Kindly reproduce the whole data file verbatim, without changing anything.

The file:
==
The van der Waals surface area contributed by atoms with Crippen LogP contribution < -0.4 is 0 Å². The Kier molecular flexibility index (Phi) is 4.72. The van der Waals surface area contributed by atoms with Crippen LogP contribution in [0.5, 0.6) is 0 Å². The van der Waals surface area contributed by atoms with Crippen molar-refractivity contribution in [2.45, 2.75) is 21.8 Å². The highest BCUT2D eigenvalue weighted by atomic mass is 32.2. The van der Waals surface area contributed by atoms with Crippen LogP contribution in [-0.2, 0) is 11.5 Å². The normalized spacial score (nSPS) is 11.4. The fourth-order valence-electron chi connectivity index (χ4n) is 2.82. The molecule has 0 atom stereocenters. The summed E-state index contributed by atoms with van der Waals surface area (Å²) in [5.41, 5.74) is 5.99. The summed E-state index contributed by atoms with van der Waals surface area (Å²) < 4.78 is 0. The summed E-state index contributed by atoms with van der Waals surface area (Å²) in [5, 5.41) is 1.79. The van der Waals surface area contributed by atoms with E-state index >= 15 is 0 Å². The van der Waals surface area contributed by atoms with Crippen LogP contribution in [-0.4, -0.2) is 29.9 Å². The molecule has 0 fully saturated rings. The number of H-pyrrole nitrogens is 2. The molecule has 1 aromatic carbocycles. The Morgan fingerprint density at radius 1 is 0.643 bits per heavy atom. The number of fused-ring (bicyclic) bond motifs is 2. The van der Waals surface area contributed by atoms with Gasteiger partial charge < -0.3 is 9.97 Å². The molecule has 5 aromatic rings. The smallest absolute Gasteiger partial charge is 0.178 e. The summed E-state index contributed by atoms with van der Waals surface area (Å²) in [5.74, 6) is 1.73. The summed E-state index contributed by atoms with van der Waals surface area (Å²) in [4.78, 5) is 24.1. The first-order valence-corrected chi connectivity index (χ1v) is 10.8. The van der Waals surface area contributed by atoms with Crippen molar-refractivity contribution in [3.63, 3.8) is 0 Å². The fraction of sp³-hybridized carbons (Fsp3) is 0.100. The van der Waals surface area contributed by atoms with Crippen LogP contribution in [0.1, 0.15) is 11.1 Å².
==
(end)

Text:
The van der Waals surface area contributed by atoms with Crippen LogP contribution < -0.4 is 0 Å². The Kier molecular flexibility index (Phi) is 4.72. The van der Waals surface area contributed by atoms with Crippen LogP contribution in [0.5, 0.6) is 0 Å². The van der Waals surface area contributed by atoms with Crippen molar-refractivity contribution in [2.45, 2.75) is 21.8 Å². The highest BCUT2D eigenvalue weighted by atomic mass is 32.2. The van der Waals surface area contributed by atoms with Crippen LogP contribution in [-0.2, 0) is 11.5 Å². The normalized spacial score (nSPS) is 11.4. The fourth-order valence-electron chi connectivity index (χ4n) is 2.82. The molecule has 0 atom stereocenters. The summed E-state index contributed by atoms with van der Waals surface area (Å²) in [5.41, 5.74) is 5.99. The summed E-state index contributed by atoms with van der Waals surface area (Å²) < 4.78 is 0. The summed E-state index contributed by atoms with van der Waals surface area (Å²) in [5, 5.41) is 1.79. The van der Waals surface area contributed by atoms with E-state index >= 15 is 0 Å². The van der Waals surface area contributed by atoms with Crippen LogP contribution in [-0.4, -0.2) is 29.9 Å². The molecule has 0 fully saturated rings. The number of H-pyrrole nitrogens is 2. The molecule has 1 aromatic carbocycles. The Morgan fingerprint density at radius 1 is 0.643 bits per heavy atom. The number of fused-ring (bicyclic) bond motifs is 2. The van der Waals surface area contributed by atoms with Gasteiger partial charge < -0.3 is 9.97 Å². The molecule has 5 aromatic rings. The smallest absolute Gasteiger partial charge is 0.178 e. The summed E-state index contributed by atoms with van der Waals surface area (Å²) in [5.74, 6) is 1.73. The summed E-state index contributed by atoms with van der Waals surface area (Å²) in [4.78, 5) is 24.1. The first-order valence-corrected chi connectivity index (χ1v) is 10.8. The van der Waals surface area contributed by atoms with Crippen molar-refractivity contribution in [3.63, 3.8) is 0 Å². The fraction of sp³-hybridized carbons (Fsp3) is 0.100. The van der Waals surface area contributed by atoms with Crippen LogP contribution in [0.1, 0.15) is 11.1 Å².